Update (November 18): After the companies concluded their Phase 3 trials and found that the vaccine is 95 percent effective in an analysis of 170 confirmed COVID-19 cases, Pfizer and BioNTech are expected to seek emergency authorization from global regulators within days. The results put the vaccine on par with competitor Moderna’s COVID-19 vaccine, which was found on Monday to be 94.5 percent effective in a preliminary analysis of 95 participants.
Preliminary data from pharmaceutical giant Pfizer and German biotechnology firm BioNTech show that their COVID-19 vaccine is more than 90 percent effective at protecting people from the infection, compared to patients who received a placebo saline shot, according to a Pfizer statement today (November 9).
“I’ve been in vaccine development for 35 years,” William Gruber, Pfizer’s senior vice president of vaccine clinical research and development, tells STAT. “I’ve seen some really good things. This is extraordinary.” He added, “This really bodes well for us being able to get a handle on the epidemic and get us out of this situation.”
While it’s unclear exactly how many of the trial’s 43,000 participants, who received either two doses of the vaccine or the placebo, have contracted COVID-19, the interim analysis includes 94 confirmed cases. Among these 94, roughly 10 percent had been given the vaccine, while the other 90 percent had been given a placebo.
Anthony Fauci, the director of the National Institute of Allergy and Infectious Diseases, tells the Associated Press the results suggesting 90 percent efficacy are “just extraordinary. Not very many people expected it would be as high as that.”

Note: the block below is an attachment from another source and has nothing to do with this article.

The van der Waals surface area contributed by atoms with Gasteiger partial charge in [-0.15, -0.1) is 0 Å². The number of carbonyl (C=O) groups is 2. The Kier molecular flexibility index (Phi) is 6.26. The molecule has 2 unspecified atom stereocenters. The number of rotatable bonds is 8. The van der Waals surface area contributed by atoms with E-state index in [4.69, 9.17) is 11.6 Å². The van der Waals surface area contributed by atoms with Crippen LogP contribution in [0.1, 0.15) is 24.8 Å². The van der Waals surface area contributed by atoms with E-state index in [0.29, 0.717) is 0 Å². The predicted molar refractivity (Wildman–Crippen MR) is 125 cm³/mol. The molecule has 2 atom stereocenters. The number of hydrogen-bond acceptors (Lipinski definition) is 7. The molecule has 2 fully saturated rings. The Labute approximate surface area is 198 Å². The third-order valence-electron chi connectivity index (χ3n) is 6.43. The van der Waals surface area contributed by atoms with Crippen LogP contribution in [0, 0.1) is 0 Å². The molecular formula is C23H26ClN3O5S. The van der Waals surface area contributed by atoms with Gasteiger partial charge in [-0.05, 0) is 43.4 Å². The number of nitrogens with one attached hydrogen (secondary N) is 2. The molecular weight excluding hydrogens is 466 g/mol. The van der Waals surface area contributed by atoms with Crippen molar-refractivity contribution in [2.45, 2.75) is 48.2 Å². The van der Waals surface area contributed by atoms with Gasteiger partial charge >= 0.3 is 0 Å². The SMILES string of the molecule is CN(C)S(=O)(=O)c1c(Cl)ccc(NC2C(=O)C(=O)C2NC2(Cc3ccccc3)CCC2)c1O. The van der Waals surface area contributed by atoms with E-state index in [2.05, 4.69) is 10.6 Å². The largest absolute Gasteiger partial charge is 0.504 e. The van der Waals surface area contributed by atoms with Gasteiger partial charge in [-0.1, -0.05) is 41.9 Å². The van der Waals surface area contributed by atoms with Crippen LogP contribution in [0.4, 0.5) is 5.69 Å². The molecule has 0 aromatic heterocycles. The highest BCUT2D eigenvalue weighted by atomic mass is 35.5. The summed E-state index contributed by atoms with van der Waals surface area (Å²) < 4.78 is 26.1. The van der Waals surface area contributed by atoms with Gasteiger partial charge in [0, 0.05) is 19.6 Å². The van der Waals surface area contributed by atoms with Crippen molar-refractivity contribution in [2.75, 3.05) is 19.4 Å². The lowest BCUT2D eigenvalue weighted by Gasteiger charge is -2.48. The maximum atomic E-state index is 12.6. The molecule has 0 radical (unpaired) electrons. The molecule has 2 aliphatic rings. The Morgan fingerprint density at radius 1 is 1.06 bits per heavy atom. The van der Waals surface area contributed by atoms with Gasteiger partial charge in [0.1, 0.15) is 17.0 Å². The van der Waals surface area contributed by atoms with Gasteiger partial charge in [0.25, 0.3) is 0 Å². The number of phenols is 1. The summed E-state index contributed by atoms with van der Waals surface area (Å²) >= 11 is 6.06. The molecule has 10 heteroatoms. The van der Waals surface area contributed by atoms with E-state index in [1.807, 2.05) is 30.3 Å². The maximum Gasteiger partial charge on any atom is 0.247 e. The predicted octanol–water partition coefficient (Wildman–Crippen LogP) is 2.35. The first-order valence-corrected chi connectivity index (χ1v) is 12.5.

Scientists have warned that a COVID-19 vaccine may be only as good as an influenza vaccine, which is about 50 percent effective and requires yearly shots. Earlier this year, Fauci said he would be excited by a COVID-19 vaccine that was 75 percent effective.
If the final vaccine ends up with that level of efficacy, it “would be higher than your regular flu vaccine, and this vaccine could have a serious impact on bending the curve of this outbreak,” Saad Omer, the director of the Yale Institute for Global Health who is not involved in the development of COVID-19 vaccines, tells The New York Times.
The companies have not yet released the full results of the analysis, which has not been peer-reviewed by outside experts or published in a medical journal. There is also no information yet on the severity of the infections among those who were vaccinated.
“If that headline number really holds up, that is huge. That is much better than I was expecting, and it will make a huge difference,” Ashish Jha, the dean of the School of Public Health at Brown University who is not involved in the development of COVID-19 vaccines, tells STAT. He adds that it is difficult to evaluate science from a press release and that he looks forward to reviewing the full results.
Pfizer plans to continue its study until it records 164 infections among all the volunteers to demonstrate its efficacy in accordance with the US Food and Drug Administration’s (FDA) guidelines. FDA officials require any COVID-19 vaccine to be at least 50 percent effective to consider approval.
Members of the independent data monitoring board that reviewed the results found no serious safety concerns. They reported similar side effects to an earlier study of the vaccine that was posted in August on a preprint server: pain at the injection site, fatigue, chills, and fever—which occurred more frequently in older and younger trial participants than in those aged 18–65.
If a vaccine is authorized, initial supplies will be scarce and rationed, with priority likely to be given to front-line workers such as healthcare employees. Pfizer has estimated that it could make available 50 million doses globally by the end of 2020, which would vaccinate 25 million people because it’s administered in two doses.